Dodecaceria Örsted, 1843

Blake, James A. & Dean, Harlan K., 2019, New Species of Cirratulidae (Annelida, Polychaeta) from the Caribbean Sea, Zootaxa 4671 (3), pp. 301-338 : 329-330

publication ID

https://doi.org/10.11646/zootaxa.4671.3.1

publication LSID

lsid:zoobank.org:pub:89B34FE2-BCB0-4F13-B29C-3FDEABD8E15D

DOI

https://doi.org/10.5281/zenodo.5944687

persistent identifier

https://treatment.plazi.org/id/038D87C7-FFB6-FFEF-FF47-C45C7CCBFDF6

treatment provided by

Plazi

scientific name

Dodecaceria Örsted, 1843
status

 

Genus Dodecaceria Örsted, 1843

Type species: Dodecaceria concharum Örsted, 1843 , by monotypy

Synonym: Zeppelina Vaillant, 1890

Type species: Ctenodrilus monostylos Zeppelin, 1883 , by original designation. Fide George & Petersen (1991).

Diagnosis. Prostomium blunt or rounded on anterior margin, forming hood over mouth. Peristomium long, achaetous, with a pair of thick, grooved dorso-lateral tentacles at junction with setiger 1. One to several pairs of branchial filaments extending over 1 to few anterior segments. Setae include simple capillaries and stout, acicular hooks that are either simple, chisel-shaped, spoon-shaped, or with subapical serrations.

Remarks. Dodecaceria species are unusual among cirratulids in having complex life cycles involving asexual fragmentation as well as sexual reproduction ( Petersen 1999; Blake & Magalhães 2019). The alternation of asexual and sexual reproductive modes and the morphologies during the different modes has led to differing opinions and considerable confusion regarding the names and validity of what are often relatively common species. For example, George & Petersen (1991) determined that species of the genus Zeppelina were based on regenerating or asexually reproducing specimens of other genera, mostly Dodecaceria .

Specimens of Dodecaceria are difficult to work with because they typically need to be extracted from burrows in shells or calcareous rock where they live. Because they are able to extend both their anterior and posterior ends from the burrow opening, preserved specimens are often preserved in a U-shaped form and as such tend to fragment when manipulated. In addition, the tentacles and branchiae, which are concentrated on anterior segments, are typically thick and firmly attached, and do not readily break away with handling as with the sediment-dwelling bitentaculate cirratulids. Because most specimens are found intact with branchiae and tentacles that obscure the pre-setiger region, the anterior morphology is difficult to study unless these filaments are removed. As in the bitentaculate genera, the nature of the peristomium, origin of the tentacles, and placement of the first branchiae are important systematic characters.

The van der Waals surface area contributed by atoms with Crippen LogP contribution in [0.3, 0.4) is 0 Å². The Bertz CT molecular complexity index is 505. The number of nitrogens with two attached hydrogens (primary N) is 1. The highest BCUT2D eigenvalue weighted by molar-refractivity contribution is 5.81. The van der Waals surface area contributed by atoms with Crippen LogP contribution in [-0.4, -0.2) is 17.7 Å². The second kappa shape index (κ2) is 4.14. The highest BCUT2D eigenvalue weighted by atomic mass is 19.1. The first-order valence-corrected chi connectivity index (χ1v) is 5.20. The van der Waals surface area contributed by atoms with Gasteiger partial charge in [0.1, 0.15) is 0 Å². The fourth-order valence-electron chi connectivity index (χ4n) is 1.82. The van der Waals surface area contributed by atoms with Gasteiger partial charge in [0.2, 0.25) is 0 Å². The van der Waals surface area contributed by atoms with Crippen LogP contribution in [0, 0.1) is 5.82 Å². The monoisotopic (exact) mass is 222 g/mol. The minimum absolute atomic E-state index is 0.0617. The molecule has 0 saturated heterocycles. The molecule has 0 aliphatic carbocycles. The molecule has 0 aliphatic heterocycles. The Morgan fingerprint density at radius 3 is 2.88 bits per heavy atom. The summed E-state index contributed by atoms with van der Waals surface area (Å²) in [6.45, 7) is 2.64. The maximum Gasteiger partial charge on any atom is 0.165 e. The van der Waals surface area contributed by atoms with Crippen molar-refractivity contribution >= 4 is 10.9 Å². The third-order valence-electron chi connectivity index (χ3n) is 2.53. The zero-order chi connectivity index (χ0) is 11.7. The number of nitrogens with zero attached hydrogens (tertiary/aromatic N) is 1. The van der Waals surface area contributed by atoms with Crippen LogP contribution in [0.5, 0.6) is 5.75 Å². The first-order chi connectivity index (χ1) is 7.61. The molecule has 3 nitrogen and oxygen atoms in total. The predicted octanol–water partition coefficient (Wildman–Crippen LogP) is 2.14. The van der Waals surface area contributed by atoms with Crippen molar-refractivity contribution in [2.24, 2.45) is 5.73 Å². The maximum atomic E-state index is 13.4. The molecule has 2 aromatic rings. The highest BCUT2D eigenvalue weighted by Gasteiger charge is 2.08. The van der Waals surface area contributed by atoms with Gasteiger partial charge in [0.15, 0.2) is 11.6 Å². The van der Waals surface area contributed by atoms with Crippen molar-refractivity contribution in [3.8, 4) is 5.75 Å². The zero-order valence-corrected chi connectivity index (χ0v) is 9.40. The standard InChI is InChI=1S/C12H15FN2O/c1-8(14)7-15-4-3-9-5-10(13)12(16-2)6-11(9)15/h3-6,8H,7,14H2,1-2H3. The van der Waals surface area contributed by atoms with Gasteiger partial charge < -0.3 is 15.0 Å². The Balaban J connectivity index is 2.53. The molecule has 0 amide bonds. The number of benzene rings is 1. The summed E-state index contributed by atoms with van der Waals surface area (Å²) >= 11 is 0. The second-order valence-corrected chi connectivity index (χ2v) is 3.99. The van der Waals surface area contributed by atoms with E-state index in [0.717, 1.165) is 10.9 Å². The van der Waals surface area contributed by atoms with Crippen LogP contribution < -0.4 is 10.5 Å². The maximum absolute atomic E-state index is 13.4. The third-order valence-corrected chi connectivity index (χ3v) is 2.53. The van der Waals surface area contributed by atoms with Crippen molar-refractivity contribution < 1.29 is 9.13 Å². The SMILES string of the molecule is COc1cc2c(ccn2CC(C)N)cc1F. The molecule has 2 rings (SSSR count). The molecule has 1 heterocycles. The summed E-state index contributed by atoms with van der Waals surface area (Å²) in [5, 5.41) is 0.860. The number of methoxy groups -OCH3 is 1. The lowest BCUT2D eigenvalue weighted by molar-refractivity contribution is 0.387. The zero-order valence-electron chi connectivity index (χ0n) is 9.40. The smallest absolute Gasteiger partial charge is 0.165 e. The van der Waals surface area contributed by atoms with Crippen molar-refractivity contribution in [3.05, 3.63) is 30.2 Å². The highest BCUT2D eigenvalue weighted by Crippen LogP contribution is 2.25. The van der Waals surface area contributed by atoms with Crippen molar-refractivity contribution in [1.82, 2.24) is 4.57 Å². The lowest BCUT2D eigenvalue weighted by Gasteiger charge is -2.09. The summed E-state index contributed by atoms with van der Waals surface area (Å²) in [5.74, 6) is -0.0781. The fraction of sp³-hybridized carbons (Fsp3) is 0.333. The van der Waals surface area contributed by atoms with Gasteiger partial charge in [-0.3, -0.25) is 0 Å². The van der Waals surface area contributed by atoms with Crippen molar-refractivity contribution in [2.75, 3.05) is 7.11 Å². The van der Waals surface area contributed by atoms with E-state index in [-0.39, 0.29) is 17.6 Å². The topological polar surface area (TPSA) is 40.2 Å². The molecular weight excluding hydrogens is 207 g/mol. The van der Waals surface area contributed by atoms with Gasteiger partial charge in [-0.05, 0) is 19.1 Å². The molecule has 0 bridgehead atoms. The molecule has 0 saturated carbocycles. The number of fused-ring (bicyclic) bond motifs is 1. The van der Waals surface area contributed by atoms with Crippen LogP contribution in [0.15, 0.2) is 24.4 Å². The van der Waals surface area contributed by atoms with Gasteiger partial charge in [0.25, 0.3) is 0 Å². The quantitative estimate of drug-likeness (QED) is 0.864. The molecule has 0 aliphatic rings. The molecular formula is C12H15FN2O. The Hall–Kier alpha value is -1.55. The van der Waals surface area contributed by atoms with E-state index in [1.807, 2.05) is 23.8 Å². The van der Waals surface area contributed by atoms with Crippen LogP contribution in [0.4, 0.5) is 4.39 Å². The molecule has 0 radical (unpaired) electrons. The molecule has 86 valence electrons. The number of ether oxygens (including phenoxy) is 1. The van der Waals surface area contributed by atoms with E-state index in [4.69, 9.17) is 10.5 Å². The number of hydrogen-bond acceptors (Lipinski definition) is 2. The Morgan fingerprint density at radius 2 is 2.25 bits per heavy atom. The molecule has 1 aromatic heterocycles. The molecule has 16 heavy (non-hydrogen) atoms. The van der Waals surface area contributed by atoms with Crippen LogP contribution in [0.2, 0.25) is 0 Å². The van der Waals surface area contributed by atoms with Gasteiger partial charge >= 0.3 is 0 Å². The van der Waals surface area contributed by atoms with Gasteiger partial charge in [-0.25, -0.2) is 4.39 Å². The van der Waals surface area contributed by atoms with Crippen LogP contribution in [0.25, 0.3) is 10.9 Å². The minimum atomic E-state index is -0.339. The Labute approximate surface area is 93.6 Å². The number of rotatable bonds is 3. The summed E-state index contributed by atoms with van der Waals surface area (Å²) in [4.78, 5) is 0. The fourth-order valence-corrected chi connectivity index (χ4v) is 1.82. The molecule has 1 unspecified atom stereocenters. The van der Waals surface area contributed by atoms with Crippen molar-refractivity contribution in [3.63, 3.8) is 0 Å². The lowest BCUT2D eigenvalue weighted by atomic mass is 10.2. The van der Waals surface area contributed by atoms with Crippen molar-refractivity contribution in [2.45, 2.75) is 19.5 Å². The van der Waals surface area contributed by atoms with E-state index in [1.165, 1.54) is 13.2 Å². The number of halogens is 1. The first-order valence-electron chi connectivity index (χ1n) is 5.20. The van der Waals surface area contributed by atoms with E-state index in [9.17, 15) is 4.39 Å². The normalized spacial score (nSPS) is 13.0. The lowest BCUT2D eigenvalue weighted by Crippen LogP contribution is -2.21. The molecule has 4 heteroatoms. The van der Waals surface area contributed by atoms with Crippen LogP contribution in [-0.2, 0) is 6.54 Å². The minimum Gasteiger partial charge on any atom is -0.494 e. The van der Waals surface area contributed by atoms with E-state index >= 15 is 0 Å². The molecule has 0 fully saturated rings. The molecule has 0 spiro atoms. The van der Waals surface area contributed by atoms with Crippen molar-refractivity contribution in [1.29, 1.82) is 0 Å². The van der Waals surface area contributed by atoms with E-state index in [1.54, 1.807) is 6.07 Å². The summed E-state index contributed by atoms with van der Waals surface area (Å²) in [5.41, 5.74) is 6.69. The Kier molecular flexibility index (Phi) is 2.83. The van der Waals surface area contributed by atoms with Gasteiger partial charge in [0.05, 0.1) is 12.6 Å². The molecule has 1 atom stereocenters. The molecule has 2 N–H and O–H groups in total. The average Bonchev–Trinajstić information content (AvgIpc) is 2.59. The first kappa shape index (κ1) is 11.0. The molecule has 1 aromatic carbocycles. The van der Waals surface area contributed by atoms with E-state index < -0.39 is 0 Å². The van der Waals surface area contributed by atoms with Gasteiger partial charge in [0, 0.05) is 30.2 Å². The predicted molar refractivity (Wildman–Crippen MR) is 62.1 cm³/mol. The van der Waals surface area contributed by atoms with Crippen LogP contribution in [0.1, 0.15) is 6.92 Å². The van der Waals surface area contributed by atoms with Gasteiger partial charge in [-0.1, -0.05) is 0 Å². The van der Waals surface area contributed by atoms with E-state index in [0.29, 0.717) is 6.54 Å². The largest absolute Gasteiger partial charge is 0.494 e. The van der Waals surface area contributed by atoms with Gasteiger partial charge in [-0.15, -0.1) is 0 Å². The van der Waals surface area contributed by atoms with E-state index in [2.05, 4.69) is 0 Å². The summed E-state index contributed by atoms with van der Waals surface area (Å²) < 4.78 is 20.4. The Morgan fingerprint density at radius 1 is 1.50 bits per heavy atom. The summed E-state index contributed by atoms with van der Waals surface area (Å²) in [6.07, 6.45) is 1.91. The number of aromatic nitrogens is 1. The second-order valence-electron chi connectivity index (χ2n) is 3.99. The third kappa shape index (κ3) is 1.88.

To date, twenty species, based largely on the works of Gibson (1978), George & Petersen (1991), and Petersen (1999), are currently recognized ( Blake & Magalhães 2019). Dean (2012) recorded four species of Dodecaceria from Caribbean waters, but these were identified with names of species known from other parts of the world and are thus doubtful. The only species of Dodecaceria actually described from the Caribbean region are D. diceria Hartman, 1951 from the Florida Keys and D. carolinae Aguilar-Camacho & Salazar-Vallejo, 2011 from the Yucatán Peninsula, Mexico. In the present study, two new species have been identified from the Carib 1 collections from shallow-water calcareous habitats off Panama.